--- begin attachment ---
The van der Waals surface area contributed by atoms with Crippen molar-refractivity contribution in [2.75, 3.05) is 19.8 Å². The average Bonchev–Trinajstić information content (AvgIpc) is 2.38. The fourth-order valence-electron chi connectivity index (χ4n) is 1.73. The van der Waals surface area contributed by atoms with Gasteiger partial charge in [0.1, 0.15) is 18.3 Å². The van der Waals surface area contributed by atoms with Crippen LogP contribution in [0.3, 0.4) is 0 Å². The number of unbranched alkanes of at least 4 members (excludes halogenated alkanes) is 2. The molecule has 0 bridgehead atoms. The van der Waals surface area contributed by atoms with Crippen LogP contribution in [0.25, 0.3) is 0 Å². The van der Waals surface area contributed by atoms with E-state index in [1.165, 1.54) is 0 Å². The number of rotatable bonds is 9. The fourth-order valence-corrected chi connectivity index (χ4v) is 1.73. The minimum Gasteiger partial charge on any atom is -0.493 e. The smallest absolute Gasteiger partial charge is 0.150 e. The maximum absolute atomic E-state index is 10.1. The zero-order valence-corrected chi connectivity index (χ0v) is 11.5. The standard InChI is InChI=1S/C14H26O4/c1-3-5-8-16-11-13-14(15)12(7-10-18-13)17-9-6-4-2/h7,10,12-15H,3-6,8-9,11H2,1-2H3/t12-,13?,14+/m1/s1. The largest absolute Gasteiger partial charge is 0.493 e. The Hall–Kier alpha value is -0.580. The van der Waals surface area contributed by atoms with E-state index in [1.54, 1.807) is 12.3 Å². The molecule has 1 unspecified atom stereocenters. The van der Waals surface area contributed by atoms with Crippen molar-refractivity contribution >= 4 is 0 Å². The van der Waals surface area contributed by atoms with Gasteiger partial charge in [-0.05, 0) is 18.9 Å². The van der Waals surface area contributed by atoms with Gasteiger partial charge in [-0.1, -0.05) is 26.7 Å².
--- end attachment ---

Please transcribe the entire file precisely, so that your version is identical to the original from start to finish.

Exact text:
The van der Waals surface area contributed by atoms with Crippen molar-refractivity contribution in [2.75, 3.05) is 19.8 Å². The average Bonchev–Trinajstić information content (AvgIpc) is 2.38. The fourth-order valence-electron chi connectivity index (χ4n) is 1.73. The van der Waals surface area contributed by atoms with Gasteiger partial charge in [0.1, 0.15) is 18.3 Å². The van der Waals surface area contributed by atoms with Crippen LogP contribution in [0.3, 0.4) is 0 Å². The number of unbranched alkanes of at least 4 members (excludes halogenated alkanes) is 2. The molecule has 0 bridgehead atoms. The van der Waals surface area contributed by atoms with Crippen LogP contribution in [0.25, 0.3) is 0 Å². The van der Waals surface area contributed by atoms with E-state index in [1.165, 1.54) is 0 Å². The number of rotatable bonds is 9. The fourth-order valence-corrected chi connectivity index (χ4v) is 1.73. The minimum Gasteiger partial charge on any atom is -0.493 e. The smallest absolute Gasteiger partial charge is 0.150 e. The maximum absolute atomic E-state index is 10.1. The zero-order valence-corrected chi connectivity index (χ0v) is 11.5. The standard InChI is InChI=1S/C14H26O4/c1-3-5-8-16-11-13-14(15)12(7-10-18-13)17-9-6-4-2/h7,10,12-15H,3-6,8-9,11H2,1-2H3/t12-,13?,14+/m1/s1. The largest absolute Gasteiger partial charge is 0.493 e. The Hall–Kier alpha value is -0.580. The van der Waals surface area contributed by atoms with E-state index in [1.54, 1.807) is 12.3 Å². The molecule has 1 unspecified atom stereocenters. The van der Waals surface area contributed by atoms with Crippen molar-refractivity contribution >= 4 is 0 Å². The van der Waals surface area contributed by atoms with Gasteiger partial charge in [-0.05, 0) is 18.9 Å². The van der Waals surface area contributed by atoms with Gasteiger partial charge in [-0.1, -0.05) is 26.7 Å².